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Between 2005 and 2015, almost half of all impact capital disbursed in East Africa had found its way into the Kenyan market, representing more than US$650 million of private impact investment capital and more than US$3.6 billion of DFI capital.

Economically, Kenya has seen GDP growth has averaged between four and six per cent annually since 2011 and there is little indication of decline: the World Bank estimates that the annual growth in 2019 will be 6.1 per cent. Foreign direct investment (FDI) in Kenya increased to USD 672 million in 2017 , representing a 71 per cent increase from 2016. This is particularly striking considering the 22 per cent drop in FDI in Africa as a whole and a 23 per cent fall-off globally.  Read more..

The African economy has gathered momentum over the years, with an estimated increase of 3.8% of the real output growth in 2017. As the largest economies gradually strengthen, the 2018/2019 performance should reach 4.1% according to the African Development Bank.

This economic growth and sustainable development has largely been contributed by Small and Medium Enterprises (SMEs). In Kenya for instance, SMEs contribute approximately 40% to the GDP and employ over half of the country’s workforce.

Yet, becoming a profitable SME in the continent is never a smooth sail for many. Read more..

Mobile payments have for the first time hit Sh2 trillion, reflecting vibrant growth in Kenya’s e-commerce sector. The Q1 2018/19 first report released yesterday by the Communications Authority of Kenya (CA) covering July-September shows that 730.2 million transactions valued at Sh2.027 trillion were recorded up from 611.3 million transactions valued at Sh1.9 billion the previous quarter.

Mobile commerce transactions accounted for 76 per cent of total payment value, accounting for Sh1.55 trillion from 526.9 deals, 8.8 per cent increase compared to the previous quarter.

Person-to-person transfers were valued to Sh718.2 billion, with active mobile money transfer subscription growing by 120,000 users to 29.79 million from 29.67 million by end of 2017. Number of registered mobile money agents grew slightly during the quarter under review to 218,495 from 206,940 in June.


Senior representatives in accounting and insurance from 11 countries participated in this event to exchange practices and formulate actions with the aim of expanding financial literacy and access to affordable financial solutions by Micro, small and medium-sized enterprises (MSMEs).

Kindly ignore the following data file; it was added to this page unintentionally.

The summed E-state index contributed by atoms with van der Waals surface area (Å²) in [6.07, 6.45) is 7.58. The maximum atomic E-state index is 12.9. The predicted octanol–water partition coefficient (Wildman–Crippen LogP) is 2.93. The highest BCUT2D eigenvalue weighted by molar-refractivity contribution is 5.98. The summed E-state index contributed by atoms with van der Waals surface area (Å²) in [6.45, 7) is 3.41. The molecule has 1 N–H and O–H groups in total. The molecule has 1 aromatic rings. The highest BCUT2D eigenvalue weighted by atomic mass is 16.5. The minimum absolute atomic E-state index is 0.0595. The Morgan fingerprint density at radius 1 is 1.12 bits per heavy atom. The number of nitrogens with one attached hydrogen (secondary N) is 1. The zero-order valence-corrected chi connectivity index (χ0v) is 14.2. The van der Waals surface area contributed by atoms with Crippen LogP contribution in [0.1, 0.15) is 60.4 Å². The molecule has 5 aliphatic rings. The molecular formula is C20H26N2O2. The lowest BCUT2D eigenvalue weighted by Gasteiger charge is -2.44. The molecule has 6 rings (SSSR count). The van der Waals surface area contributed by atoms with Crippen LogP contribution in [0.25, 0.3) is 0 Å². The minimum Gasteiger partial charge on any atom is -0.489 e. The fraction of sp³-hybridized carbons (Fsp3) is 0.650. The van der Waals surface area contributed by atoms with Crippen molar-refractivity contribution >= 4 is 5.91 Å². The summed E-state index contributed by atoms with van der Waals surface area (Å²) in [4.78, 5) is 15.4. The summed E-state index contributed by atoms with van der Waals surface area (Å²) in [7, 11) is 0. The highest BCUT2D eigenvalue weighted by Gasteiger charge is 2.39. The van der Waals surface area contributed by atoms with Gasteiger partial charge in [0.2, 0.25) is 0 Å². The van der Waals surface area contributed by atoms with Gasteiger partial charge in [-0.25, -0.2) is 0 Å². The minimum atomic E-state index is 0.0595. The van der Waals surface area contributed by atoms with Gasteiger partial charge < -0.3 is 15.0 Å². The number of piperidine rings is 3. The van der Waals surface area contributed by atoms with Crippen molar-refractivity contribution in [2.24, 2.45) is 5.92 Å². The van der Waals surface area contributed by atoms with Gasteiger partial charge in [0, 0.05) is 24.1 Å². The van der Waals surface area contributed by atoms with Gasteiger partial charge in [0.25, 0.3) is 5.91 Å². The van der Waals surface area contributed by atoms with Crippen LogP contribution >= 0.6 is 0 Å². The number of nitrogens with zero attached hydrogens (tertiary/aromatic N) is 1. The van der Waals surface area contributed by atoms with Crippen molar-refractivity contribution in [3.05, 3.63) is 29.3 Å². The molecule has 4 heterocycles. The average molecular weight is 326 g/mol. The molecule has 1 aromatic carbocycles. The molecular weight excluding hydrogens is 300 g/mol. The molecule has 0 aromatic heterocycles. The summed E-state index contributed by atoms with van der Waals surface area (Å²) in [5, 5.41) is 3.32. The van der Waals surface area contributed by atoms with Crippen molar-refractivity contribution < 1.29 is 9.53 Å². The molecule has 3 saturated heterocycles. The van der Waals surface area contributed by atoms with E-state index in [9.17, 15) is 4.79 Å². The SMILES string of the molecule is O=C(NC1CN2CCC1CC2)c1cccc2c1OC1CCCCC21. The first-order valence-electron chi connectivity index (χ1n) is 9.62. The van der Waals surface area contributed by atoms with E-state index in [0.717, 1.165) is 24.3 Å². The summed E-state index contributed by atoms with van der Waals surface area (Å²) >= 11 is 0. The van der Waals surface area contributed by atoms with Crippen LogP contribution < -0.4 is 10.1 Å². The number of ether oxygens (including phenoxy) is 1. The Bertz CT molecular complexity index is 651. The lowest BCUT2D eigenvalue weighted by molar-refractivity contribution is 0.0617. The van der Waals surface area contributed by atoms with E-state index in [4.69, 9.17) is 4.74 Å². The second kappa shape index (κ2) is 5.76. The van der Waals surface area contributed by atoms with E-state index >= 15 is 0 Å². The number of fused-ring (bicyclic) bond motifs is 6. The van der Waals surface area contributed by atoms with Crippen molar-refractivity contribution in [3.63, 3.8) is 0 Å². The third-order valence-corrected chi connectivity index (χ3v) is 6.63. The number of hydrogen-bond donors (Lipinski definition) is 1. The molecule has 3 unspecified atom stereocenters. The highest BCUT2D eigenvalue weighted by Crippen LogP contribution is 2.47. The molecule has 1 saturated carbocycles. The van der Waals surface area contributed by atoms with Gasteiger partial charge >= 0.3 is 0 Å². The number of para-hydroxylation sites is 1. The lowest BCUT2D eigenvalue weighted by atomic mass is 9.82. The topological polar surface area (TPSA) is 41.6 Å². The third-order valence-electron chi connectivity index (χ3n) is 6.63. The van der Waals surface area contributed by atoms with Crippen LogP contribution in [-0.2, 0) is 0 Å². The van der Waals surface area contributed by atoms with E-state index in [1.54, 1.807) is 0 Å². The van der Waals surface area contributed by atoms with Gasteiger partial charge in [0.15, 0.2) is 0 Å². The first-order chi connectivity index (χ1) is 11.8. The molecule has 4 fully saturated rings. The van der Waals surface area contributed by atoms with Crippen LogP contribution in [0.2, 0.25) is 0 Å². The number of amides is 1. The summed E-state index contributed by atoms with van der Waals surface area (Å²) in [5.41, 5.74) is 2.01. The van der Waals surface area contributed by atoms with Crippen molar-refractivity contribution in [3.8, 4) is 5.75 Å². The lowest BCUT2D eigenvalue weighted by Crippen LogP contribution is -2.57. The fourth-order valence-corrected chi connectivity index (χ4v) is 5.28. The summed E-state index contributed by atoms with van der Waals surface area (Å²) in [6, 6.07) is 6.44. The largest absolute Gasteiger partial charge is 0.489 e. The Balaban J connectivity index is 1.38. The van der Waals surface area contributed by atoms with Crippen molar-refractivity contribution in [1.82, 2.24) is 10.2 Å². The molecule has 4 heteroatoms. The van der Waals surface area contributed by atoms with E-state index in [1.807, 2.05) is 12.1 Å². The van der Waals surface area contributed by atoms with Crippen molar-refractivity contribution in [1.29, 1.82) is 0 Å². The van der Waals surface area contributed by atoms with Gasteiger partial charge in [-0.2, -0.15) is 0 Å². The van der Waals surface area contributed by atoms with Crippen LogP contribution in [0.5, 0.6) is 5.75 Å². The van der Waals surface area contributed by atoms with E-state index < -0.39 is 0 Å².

Participants drew attention to the needs of financial literacy training for business owners and the role of mobile technologies in driving innovation and affordability for financial services.

Meanwhile, they encouraged UNCTAD's efforts in supporting the region to generate an enabling environment for MSMEs to thrive.

Mr. Daniel Owoko, Chief of Staff at UNCTAD, on behalf of the Secretary General, highlighted MSMEs' key role in promoting economic development and tackling youth unemployment.

He stated that, "access to financial services in affordable conditions could be a determining factor in accelerating their contribution to attaining the Sustainable Development Goals and the African Union's Agenda 2063". He also underlined the importance of strengthening regional collaboration to address these challenges and UNCTAD's commitment to facilitate dialogue. READ MORE

Inclusive business practices can help achieve the Sustainable Development Goals while opening up new market opportunities for companies

According to the Better Business Better World report by the Business & Sustainable Development Commission, achieving the Global Goals could open up an estimated US$12 trillion in market opportunities in four economic systems: food and agriculture, cities, energy and materials, and health and well-being. They represent around 60 percent of the real economy and are critical to delivering the United Nations Sustainable Development Goals (SDGs). 

Seizing such opportunities will require revitalized and enhanced partnerships. The long and difficult process of building and nurturing partnerships with concerned stakeholders could potentially result in an outcome that is more than just the sum of its parts.

Achieving the ambitious targets of the 2030 Agenda will require mobilizing all available resources and bringing together local and national authorities, civil society, the private sector, the United Nations system, and all other actors. READ MORE

Africa ‘subsidises’ the rest of the world to the tune of $41bn (£32bn) a year, according to a new analysis of the amount of money flowing in and out of the continent.

The Honest Accounts 2017 report by Global Justice Now, the Jubilee Debt Campaign and other groups estimated the total amount going into sub-Saharan Africa at $161.6bn, while the total amount going out was put at $202.9bn.

The outflows included debt repayments by governments and the private sector, multinational company profits, the ‘brain drain’ effect, illegal logging, fishing and poaching, and costs associated with climate change, a problem largely caused by Europe, America and other developed countries. READ MORE

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